Roundup: A Melting Iceberg, Cryoconites, and Lichens

Drifting Icebergs, Bacterial Activity and Aquatic Ecosystems

From BioOne Complete: “The number of icebergs produced from ice-shelf disintegration has increased over the past decade in Antarctica. These drifting icebergs mix the water column, influence stratification and nutrient condition, and can affect local productivity and food web composition. Data on whether icebergs affect bacterioplankton function and composition are scarce, however. We assessed the influence of iceberg drift on bacterial community composition and on their ability to exploit carbon substrates during summer in the coastal Southern Ocean. An elevated bacterial production and a different community composition were observed in iceberg-influenced waters relative to the undisturbed water column nearby.”

Read the research paper here.

Antarctic Peninsula
Antarctic Peninsula (Source: GRID Arendal/Flickr).

The Tibetan Plateau and Cryoconite Bacterial Communities

From Oxford Academic: “Cryoconite holes, water-filled pockets containing biological and mineralogical deposits that form on glacier surfaces, play important roles in glacier mass balance, glacial geochemistry and carbon cycling. The presence of cryoconite material decreases surface albedo and accelerates glacier mass loss, a problem of particular importance in the rapidly melting Tibetan Plateau.”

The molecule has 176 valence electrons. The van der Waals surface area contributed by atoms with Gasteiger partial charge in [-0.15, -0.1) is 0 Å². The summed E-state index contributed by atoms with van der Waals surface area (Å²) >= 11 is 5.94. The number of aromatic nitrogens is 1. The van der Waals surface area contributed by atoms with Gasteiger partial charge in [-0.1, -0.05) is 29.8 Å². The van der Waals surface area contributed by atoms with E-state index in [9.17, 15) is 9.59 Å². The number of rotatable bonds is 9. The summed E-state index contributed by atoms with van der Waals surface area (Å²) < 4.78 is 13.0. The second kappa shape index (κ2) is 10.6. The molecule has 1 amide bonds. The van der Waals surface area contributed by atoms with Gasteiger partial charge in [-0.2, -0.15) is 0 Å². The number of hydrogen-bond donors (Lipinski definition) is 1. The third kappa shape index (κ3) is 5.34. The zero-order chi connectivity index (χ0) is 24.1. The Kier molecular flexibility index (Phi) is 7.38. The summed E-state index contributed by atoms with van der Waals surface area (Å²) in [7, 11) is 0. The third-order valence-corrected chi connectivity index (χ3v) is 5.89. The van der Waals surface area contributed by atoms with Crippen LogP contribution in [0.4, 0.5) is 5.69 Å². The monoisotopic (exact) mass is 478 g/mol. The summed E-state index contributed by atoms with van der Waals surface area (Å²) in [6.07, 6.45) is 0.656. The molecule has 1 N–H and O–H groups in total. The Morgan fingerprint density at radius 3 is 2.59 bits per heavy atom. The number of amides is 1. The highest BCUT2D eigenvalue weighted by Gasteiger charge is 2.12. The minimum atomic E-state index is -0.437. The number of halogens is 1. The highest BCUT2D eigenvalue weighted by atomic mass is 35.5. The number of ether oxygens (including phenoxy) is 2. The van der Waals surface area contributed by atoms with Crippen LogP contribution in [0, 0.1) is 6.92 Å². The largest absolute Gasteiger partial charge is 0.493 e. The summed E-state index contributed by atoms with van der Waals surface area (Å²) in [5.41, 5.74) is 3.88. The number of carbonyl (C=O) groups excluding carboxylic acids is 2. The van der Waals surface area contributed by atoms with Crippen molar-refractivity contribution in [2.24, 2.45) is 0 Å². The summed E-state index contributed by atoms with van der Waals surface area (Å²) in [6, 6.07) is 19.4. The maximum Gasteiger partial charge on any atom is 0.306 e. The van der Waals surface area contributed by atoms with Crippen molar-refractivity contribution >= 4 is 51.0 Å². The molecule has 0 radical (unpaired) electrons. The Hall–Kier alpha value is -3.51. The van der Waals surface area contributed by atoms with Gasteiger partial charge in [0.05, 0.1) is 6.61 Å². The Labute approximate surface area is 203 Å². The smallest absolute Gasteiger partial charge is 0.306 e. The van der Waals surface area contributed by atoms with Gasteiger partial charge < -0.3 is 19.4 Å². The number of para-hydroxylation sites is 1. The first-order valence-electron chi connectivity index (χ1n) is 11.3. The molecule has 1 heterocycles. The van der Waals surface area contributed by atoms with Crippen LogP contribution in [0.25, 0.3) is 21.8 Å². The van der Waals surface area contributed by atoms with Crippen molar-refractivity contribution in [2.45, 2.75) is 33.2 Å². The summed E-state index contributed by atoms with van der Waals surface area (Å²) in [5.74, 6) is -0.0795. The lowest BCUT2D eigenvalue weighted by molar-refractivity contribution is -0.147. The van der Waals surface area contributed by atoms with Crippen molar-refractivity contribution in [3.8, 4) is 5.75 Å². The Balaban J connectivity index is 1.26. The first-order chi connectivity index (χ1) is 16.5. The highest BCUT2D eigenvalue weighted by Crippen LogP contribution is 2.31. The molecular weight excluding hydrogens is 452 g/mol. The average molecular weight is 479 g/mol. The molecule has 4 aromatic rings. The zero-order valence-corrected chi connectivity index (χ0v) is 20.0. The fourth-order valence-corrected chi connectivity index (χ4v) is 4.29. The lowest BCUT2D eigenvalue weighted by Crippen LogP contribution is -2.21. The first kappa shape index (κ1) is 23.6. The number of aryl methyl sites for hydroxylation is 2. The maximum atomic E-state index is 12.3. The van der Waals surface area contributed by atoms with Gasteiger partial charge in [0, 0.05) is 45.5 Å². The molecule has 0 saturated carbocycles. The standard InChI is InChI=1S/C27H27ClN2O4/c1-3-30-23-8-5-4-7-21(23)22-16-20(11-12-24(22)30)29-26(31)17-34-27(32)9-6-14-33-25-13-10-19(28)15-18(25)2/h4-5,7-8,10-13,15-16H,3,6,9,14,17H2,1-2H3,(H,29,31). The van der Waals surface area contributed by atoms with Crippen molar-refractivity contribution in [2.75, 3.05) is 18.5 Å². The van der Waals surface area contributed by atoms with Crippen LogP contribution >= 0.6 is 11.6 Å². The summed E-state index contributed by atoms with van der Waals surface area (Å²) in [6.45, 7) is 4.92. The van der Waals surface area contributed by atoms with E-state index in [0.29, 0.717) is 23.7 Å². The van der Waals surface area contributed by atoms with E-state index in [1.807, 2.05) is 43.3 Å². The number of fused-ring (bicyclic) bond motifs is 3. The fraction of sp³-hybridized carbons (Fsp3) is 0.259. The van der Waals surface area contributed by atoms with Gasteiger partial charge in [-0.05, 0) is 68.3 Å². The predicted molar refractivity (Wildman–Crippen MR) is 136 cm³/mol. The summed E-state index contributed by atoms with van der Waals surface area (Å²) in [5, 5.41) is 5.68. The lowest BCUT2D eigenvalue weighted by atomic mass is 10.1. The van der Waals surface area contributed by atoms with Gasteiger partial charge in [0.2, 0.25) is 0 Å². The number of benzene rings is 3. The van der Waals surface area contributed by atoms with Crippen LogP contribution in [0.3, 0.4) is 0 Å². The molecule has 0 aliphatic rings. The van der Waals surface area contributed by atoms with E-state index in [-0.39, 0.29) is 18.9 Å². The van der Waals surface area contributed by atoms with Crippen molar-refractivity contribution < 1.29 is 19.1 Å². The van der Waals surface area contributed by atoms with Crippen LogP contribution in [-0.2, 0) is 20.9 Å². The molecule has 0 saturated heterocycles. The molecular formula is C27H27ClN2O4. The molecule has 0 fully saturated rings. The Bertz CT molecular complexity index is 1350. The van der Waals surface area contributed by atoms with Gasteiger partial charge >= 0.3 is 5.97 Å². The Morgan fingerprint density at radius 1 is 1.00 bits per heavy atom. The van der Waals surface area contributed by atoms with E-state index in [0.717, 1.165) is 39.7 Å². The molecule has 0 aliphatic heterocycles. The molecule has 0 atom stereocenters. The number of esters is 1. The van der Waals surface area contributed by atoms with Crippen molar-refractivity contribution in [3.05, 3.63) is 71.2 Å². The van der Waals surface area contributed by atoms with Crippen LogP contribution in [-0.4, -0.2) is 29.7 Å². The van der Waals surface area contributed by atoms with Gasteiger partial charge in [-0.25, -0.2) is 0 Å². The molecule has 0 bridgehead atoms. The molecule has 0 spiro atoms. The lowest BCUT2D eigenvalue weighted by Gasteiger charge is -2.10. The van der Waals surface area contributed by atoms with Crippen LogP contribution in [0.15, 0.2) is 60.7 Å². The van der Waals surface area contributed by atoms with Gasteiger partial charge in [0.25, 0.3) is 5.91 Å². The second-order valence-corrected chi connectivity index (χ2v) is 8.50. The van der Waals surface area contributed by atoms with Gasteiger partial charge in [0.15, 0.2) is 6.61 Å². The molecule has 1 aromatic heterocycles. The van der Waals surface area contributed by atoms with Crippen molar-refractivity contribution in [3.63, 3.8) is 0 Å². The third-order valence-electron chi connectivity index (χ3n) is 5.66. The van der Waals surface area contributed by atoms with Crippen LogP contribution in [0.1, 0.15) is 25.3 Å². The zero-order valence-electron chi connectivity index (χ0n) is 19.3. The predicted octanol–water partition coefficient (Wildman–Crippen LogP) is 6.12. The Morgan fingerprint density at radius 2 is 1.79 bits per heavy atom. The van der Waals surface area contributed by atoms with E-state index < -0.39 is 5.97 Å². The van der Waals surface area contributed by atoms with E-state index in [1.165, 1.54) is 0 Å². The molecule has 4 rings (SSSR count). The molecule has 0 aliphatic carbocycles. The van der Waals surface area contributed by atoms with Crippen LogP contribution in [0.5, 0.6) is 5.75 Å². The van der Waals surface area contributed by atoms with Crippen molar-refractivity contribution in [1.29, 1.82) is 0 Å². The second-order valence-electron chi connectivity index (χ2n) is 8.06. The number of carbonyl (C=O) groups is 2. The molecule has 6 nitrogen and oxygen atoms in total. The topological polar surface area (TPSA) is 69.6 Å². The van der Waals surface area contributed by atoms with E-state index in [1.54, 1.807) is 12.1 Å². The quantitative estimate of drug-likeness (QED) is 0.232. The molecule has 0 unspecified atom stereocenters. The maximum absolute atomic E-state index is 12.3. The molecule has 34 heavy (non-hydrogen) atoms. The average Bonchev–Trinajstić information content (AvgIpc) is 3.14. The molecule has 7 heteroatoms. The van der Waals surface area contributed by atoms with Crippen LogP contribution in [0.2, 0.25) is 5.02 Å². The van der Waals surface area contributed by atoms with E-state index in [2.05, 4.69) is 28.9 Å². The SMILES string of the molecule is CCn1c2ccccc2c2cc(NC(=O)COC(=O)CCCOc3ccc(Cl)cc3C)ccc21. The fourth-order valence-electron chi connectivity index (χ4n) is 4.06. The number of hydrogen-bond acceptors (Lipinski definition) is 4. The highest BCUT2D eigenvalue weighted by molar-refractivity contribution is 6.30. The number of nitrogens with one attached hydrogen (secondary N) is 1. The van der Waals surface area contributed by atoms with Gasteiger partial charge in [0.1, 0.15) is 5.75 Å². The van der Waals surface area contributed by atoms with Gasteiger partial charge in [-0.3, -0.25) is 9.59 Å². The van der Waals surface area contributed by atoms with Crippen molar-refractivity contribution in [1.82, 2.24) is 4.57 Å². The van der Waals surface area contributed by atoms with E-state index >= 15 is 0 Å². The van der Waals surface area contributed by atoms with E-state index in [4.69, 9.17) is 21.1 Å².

Learn more about the research here.

Cryoconites (Source: Joseph Dsilva/Flickr).

Lichen Diversity on Glacier Moraines in Svalbard

From BioOne Complete: “This paper contributes to studies on the lichen biota of Arctic glacier forelands. The research was carried out in the moraines of three different glaciers in Svalbard: Longyearbreen, Irenebreen and Rieperbreen. In total, 132 lichen taxa and three lichenicolous lichens were recorded. Eight species were recorded for the first time in the Svalbard archipelago: Arthonia gelidae, Buellia elegans, Caloplaca lactea, Cryptodiscus pallidus, Fuscidea kochiana, Merismatium deminutum, Physconia distorta, and Polyblastia schaereriana. One species, Staurothele arctica, was observed for the first time in Spitsbergen (previously recorded only on Hopen island).”

Read the research paper here.

Lichen in Svalberg (Source: Tim Ellis/Flickr).